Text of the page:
Medibank says it will not pay any ransom related to the recent cyberattack that saw the theft of personal data for the company's almost 10 million current and former customers.
CEO David Koczkar said the company unreservedly apologises and recognises the distress the incident has caused.
He also confirmed that no ransom will be paid.
“Based on the extensive advice we have received from cybercrime experts we believe there is only a limited chance paying a ransom would ensure the return of our customers’ data and prevent it from being published," said Mr Koczkar.
"In fact, paying could have the opposite effect and encourage the criminal to directly extort our customers, and there is a strong chance that paying puts more people in harm’s way by making Australia a bigger target.
“It is for these reasons we have decided we will not pay a ransom for this event,” he said.
The company said that based on its investigation to date, the perpetrators of the attack have accessed the name, date of birth, address, phone number and email address of around 9.7 million current and former customers.
They did not access primary identity documents, such as driver's licenses, because the company does not collect that information. However, they did access Medicare numbers (but not expiry dates) for ahm customers, passport numbers and visa details for international student customers, and health claims data for around 160,000 Medibank customers, 300,000 ahm customers and 20,000 international customers.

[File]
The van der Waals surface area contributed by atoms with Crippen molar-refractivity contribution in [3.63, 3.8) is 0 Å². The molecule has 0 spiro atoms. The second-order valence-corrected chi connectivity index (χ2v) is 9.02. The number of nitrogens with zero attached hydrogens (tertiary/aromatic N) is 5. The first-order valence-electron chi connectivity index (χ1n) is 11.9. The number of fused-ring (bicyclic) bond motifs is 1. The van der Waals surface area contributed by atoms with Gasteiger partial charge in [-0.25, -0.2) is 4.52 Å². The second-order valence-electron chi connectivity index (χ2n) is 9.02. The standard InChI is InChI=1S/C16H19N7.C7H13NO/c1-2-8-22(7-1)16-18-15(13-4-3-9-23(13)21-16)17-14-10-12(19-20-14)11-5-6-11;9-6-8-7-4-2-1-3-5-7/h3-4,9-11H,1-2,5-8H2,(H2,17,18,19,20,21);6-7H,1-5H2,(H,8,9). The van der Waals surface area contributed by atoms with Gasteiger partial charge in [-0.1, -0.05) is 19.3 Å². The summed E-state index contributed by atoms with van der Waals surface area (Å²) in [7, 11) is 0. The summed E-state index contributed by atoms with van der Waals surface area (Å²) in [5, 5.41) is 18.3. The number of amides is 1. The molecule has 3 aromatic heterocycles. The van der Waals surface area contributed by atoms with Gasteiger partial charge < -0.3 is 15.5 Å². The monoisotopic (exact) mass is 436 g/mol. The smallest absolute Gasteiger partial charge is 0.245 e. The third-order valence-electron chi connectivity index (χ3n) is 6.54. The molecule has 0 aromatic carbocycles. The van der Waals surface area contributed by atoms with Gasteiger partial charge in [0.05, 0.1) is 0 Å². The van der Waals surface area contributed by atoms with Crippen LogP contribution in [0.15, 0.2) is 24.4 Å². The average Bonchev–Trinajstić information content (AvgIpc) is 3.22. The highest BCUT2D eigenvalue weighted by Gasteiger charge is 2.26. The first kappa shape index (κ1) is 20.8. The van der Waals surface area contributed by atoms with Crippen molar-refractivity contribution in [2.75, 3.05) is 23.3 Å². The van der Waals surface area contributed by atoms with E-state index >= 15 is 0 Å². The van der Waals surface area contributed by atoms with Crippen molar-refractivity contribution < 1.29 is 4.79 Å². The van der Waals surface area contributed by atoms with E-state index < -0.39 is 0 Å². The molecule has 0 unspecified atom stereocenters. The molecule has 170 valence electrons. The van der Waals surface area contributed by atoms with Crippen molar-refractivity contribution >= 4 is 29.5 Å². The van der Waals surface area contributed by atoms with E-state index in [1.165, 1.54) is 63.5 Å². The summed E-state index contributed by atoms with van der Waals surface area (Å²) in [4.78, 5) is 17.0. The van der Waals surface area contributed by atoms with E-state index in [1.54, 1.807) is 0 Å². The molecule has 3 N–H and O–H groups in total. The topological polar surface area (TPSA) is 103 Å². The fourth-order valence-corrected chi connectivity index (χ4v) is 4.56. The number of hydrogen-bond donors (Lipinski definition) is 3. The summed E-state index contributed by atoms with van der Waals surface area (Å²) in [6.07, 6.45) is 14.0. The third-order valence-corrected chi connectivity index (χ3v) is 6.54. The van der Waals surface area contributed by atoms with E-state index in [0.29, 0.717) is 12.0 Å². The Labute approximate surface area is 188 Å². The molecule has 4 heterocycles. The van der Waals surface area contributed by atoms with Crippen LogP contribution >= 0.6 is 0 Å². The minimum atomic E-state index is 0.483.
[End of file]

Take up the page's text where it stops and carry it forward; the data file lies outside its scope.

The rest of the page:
"Given the nature of this crime, we now believe that all of the customer data accessed could have been taken by the criminal," said the company
“We take seriously our responsibility to safeguard our customers. The weaponisation of their private information in an effort to extort payment is malicious, and it is an attack on the most vulnerable members of our community,” continued Mr Koczkar.
“We will continue to support all people who have been impacted by this crime through our Cyber Response Support Program. This includes mental health and well-being support, identity protection and financial hardship measures.
“Medibank will also commission an external review to ensure that we learn from this event and continue to strengthen our ability to safeguard our customers,” he said.